Dare to make a difference

Helen Winzell

Since last year, the Swedish DJ, David, has pumped music into the Main Hall before each session at TeenStreet (TS), preparing the teens for programme ahead.

“Many people think that I’m just pressing some buttons and playing any song that comes into mind, but the preparations are time consuming,” he explains. It takes a lot of effort to find songs that are OK to play at TS, and he is also careful to look up what the songs stand for. Once that work is done, David can just go on stage and have fun—enjoying every minute.

“Music unites people,” he says. “It really does, and that’s so obvious in a place like TS, where there are so many nationalities represented.” It inspires him to see so many people from so many different places have fun together.

A missing puzzle piece

As a teen, David first noticed the difference music makes at TS. “There was a DJ one year, and since I’m a dancer, I thought that was amazing.” But then there were a few years without a DJ, and he felt that a lot could be done to use music in new ways. A piece of the TS puzzle was missing.

David thought it was worth a try to use his gifts at TS. Having worked as a DJ before, he contacted one of his country representatives and asked if it would be possible for him to fill the gap. She forwarded the question, and, in 2017, there was a DJ on the programme team for the first time.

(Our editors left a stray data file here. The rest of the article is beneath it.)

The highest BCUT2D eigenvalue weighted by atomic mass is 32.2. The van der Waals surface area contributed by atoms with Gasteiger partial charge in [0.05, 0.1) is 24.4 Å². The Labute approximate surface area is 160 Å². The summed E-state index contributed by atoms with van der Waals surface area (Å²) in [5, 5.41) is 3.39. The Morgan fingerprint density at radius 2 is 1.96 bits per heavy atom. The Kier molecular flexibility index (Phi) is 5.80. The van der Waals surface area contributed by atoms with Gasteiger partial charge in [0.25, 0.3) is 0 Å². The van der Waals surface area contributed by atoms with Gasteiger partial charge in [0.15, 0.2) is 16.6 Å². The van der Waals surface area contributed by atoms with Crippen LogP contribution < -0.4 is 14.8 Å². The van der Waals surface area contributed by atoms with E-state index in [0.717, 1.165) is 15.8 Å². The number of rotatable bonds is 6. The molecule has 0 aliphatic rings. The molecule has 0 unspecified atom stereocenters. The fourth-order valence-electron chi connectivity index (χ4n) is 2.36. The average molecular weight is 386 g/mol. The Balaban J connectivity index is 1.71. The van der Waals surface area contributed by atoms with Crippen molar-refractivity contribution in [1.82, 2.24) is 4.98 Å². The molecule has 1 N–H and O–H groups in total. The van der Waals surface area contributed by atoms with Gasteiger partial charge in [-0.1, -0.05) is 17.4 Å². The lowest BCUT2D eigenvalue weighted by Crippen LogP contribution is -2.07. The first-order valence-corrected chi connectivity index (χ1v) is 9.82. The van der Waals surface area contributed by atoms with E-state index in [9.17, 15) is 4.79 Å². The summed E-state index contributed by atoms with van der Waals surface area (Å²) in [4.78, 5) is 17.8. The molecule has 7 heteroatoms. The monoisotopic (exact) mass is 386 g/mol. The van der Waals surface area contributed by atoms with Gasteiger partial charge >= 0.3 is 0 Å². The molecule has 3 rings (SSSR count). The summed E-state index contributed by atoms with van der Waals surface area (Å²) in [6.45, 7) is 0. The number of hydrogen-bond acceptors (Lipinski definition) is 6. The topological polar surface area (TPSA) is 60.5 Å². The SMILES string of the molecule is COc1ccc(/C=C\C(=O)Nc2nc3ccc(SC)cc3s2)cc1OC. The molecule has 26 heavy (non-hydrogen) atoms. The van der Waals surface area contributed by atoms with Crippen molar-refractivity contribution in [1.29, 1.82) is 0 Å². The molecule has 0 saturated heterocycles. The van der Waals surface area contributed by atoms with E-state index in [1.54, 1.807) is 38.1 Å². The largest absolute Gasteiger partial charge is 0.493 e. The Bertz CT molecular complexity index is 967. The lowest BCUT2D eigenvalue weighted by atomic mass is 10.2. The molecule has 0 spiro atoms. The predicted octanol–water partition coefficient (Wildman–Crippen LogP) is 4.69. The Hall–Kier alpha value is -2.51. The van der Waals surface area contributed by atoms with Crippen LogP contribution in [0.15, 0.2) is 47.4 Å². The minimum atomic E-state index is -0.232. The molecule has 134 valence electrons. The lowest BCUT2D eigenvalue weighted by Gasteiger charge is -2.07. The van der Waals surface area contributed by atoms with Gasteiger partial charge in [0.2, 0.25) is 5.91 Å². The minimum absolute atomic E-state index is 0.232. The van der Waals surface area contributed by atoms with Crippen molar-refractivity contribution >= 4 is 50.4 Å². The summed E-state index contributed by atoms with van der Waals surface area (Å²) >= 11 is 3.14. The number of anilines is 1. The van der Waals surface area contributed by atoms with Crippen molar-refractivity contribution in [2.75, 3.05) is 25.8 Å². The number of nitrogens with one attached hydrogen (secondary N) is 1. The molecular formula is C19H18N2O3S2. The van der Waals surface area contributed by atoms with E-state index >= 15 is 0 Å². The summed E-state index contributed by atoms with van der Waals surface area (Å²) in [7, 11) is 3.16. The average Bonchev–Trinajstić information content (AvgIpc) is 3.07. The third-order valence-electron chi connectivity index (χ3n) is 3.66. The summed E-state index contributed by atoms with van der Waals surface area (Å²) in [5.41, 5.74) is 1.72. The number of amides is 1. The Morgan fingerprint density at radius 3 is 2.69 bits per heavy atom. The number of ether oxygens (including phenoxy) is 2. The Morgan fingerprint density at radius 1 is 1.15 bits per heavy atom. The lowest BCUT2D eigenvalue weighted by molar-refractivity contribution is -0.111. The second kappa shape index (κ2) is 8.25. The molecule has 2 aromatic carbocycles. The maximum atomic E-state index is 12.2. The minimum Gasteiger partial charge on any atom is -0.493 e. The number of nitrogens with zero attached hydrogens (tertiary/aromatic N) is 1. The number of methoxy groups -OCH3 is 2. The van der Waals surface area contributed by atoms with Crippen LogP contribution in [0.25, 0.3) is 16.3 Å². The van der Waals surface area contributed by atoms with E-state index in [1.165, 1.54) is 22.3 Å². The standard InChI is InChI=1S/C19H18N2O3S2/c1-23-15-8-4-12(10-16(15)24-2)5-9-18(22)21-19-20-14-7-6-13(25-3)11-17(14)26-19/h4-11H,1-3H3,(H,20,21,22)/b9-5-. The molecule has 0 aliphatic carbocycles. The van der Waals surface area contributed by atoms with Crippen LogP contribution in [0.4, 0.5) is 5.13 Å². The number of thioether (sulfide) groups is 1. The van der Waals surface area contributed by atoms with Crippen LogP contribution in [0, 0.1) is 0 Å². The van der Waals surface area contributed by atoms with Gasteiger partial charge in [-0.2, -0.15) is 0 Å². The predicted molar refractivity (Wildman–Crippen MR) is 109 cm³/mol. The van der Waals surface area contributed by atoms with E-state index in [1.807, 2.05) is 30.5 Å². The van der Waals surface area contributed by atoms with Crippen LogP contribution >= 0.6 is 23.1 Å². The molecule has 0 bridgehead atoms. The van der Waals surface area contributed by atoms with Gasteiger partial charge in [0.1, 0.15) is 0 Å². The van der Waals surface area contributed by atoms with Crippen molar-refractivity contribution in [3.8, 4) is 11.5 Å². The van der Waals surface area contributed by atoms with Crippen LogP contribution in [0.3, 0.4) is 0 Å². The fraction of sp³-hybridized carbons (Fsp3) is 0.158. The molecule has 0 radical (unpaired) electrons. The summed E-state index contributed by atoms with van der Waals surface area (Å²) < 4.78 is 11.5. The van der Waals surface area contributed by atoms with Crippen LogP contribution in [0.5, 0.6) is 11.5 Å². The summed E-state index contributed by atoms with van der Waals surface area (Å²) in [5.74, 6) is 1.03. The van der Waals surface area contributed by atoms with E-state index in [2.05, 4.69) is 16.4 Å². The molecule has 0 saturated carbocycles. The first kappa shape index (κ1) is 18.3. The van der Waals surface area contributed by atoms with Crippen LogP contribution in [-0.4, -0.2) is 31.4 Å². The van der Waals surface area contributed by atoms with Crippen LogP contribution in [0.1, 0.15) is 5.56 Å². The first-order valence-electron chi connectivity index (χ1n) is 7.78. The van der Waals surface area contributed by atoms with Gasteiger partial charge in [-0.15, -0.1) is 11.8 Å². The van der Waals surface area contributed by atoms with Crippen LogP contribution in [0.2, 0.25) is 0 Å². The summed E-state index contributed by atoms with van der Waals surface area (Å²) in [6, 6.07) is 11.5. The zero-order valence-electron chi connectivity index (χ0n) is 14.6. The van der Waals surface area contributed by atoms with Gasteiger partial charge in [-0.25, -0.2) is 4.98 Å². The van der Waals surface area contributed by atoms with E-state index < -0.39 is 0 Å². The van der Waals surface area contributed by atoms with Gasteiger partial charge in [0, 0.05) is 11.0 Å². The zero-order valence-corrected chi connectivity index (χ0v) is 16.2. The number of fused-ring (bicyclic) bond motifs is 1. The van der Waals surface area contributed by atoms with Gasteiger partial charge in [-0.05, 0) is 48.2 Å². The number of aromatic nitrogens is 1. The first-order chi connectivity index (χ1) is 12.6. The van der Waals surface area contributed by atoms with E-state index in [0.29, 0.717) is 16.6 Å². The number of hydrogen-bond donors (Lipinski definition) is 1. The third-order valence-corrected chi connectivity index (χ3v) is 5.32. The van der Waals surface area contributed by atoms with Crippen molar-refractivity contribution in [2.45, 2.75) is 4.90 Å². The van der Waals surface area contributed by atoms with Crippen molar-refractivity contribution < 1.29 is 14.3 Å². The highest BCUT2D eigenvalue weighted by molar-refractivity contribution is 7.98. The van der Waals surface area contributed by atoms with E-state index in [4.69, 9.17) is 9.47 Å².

During the first year, his position in the team was a little hazy. “You eventually find your place, but I’m still growing into this.” He describes his position as somewhere between the dancers, the band and the technicians.

He stresses that God can use people in unexpected ways. “I think that you should dare to be used, both at TS and at home, be open to what God has in store for you,” David says. “God is very creative, so dare to be creative and use your talents! You need to have the guts to be used by God. I think that that makes a difference. Maybe being a Christian DJ is not an obvious mission, but it really makes a difference.”

A passion for people

David also has a passion for people. Being one of the top three RAG fundraisers four times, he has been able to visit several projects. The first trip was to Bosnia. “That was one of the most powerful moments in my life. I’ve seen it with my own eyes and seen God’s love for people. You can’t go on a trip like that without being changed,” he shares. As he could see what difference the money made, he was encouraged to raise twice as much money the following year: “You just get so motivated.”

After finishing college last year, David volunteered for the project Seven More, adding value to ex-convicts. There he again saw God’s heart for people: “It was so incredibly cool to se the love He has for people, even though they are not even aware of it.”

When David was going to meet some ex-convicts for the first time, he felt really small. What could he possibly add to their lives? What was he going to say to them? “But I had some good conversations, and I got to see some changes. It’s the best thing I’ve ever done,” he summarises.

As far as raising money for this year’s RAG project—Hope for Refugees—"everyone can contribute,” David challenges the teens. “When you leave TS, you can leave some coins in the boxes, so there are no excuses.”